The Act permits the transfer of your registration to your new place of abode either by way of residency or work. However, this must be not later than 90 days to the election day. All that you require is an application to the Resident Electoral Commission of your new area, accompanied by a copy of your extant voter’s card. Upon the effect of the transfer, a new voter’s card will be issued to you whilst the old one is retrieved. So, it is no excuse that you move from a part of the country to another not to vote. To further enable transparency in the electoral process, any person or political party can apply for a certified true copy of the electoral register and must be obliged upon payment of determined fees by the Commission. This area of fee payment is already being abused as the Commission demands outrageous sums to frustrate applicants for such information.
I recall the attempt by the United Action for Change to apply for the register for the purpose of education and enlightenment of the public, and the Commission demanded a sum in excess of seven million naira from the volunteer organization that was out to aid the Commission in the enlightenment program. The issue of fee payment now constitutes an impediment and it is hoped this will be revisited. Finally, should a registered voter lose the card, or get it defaced, mutilated or destroyed, torn or otherwise damaged, the holder may apply for the replacement upon satisfying the Electoral Officer as to the circumstances leading to the tampering. The request must, however, not be later than 90 days prior to the election day. What baffles me by way of conclusion is the provision vesting the proprietary interest in the card in the Commission. The implication of this is that the Commission can withdraw same at pleasure as there are no guidance in the Act on this. The constitutionality of this is yet to be tested as the derogation provision cannot accommodate deprivation of a citizen of the franchise. As a note of warning to those who engage in it, possession of another person’s voter’s card, selling or offering to sell, purchasing or offering to purchase, or any such attempt to do any of the foregoing under the Act is an offence.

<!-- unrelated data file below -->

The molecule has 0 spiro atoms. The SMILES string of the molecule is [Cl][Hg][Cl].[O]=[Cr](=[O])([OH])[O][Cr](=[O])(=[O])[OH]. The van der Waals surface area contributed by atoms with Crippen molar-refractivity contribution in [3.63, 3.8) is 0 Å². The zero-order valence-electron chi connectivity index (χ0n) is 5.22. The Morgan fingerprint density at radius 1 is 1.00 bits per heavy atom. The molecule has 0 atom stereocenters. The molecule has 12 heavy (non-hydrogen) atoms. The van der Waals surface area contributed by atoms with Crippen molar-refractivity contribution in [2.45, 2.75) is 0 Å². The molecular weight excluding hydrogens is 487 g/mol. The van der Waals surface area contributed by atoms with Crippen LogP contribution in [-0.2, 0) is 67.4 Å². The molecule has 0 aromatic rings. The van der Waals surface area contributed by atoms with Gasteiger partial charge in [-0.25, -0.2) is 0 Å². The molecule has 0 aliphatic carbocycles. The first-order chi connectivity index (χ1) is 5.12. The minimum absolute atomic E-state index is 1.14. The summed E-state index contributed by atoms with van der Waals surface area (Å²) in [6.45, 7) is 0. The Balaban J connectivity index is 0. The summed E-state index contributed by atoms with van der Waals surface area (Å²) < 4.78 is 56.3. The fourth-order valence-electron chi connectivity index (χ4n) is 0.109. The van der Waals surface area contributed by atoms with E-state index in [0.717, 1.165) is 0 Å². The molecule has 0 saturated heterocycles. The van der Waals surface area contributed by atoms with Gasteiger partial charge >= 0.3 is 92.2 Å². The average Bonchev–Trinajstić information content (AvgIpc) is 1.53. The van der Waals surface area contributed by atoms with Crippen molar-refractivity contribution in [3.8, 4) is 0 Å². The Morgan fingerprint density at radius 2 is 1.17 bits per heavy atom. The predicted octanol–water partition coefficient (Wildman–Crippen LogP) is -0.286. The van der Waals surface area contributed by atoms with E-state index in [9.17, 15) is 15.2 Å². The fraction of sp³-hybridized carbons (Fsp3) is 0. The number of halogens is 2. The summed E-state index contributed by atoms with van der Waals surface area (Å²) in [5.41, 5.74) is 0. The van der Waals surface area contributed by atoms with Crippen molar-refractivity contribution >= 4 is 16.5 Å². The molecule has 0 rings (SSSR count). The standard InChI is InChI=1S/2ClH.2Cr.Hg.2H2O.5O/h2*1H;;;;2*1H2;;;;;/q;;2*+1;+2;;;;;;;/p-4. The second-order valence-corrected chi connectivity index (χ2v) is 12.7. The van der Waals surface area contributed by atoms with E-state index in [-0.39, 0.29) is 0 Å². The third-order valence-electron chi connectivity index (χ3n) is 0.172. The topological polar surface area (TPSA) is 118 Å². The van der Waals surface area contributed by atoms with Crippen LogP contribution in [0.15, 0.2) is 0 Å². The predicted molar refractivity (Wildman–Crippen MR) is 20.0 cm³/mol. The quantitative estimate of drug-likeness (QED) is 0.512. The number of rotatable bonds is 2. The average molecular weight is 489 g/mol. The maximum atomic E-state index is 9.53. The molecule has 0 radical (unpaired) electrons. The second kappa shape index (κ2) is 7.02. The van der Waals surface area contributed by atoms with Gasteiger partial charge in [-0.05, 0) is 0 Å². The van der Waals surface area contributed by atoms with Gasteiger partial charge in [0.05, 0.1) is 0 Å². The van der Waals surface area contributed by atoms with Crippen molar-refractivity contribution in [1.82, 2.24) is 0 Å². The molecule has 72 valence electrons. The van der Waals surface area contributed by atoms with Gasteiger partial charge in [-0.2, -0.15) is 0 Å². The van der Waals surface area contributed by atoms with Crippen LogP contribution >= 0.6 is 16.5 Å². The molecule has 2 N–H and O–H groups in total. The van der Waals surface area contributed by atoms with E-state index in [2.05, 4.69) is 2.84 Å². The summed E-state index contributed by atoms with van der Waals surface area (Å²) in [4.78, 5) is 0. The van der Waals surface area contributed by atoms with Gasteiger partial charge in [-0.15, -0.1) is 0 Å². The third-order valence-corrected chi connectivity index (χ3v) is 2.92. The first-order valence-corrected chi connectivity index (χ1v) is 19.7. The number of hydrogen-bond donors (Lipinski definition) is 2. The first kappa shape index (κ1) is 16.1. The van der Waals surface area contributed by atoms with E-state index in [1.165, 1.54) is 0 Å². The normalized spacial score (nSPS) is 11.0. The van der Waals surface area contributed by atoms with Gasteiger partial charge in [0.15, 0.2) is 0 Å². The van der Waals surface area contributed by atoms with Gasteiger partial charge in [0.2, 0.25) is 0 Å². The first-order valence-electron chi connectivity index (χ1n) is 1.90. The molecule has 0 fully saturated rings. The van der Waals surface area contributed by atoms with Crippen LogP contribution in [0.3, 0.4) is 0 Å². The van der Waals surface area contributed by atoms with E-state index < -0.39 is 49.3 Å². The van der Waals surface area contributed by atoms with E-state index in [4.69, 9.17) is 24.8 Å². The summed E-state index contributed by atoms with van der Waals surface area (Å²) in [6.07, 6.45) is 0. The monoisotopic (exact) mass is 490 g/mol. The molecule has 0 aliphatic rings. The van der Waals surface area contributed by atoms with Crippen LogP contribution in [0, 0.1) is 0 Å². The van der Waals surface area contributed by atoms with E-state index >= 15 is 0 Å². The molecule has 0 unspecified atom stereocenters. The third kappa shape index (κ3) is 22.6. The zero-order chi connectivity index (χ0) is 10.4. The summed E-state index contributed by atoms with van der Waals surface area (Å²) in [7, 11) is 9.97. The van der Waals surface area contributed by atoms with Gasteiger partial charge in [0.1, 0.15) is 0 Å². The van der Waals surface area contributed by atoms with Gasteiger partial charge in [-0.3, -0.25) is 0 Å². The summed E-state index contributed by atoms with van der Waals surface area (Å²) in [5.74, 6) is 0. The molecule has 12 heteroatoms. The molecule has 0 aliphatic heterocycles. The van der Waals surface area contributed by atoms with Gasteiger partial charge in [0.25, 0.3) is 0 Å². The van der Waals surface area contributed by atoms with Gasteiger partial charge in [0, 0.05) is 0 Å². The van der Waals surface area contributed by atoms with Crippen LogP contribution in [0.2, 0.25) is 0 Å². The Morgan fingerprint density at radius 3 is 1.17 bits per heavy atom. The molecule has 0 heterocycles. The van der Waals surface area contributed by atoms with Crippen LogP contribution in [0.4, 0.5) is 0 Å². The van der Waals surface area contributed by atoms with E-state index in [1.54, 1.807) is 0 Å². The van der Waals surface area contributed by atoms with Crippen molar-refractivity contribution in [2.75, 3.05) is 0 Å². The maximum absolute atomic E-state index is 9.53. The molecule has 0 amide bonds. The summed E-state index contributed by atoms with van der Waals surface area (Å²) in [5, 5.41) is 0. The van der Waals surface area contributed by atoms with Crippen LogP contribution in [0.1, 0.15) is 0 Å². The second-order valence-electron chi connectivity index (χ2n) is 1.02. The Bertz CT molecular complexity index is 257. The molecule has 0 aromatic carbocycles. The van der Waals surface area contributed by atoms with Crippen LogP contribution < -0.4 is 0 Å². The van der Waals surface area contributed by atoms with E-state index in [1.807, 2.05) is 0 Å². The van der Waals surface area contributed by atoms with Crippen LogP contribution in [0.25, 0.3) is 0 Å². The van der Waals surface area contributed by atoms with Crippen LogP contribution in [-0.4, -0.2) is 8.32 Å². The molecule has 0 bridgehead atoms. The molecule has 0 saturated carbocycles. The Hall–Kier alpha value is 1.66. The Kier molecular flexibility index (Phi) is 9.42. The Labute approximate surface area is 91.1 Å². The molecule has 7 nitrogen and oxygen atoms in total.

The penalty here is the sum of five hundred thousand naira or not more than two years imprisonment or both. To be forewarned, is to be forearmed. This is an enlightenment series, more of which shall come in other areas prior to the conduct of the general elections in 2023.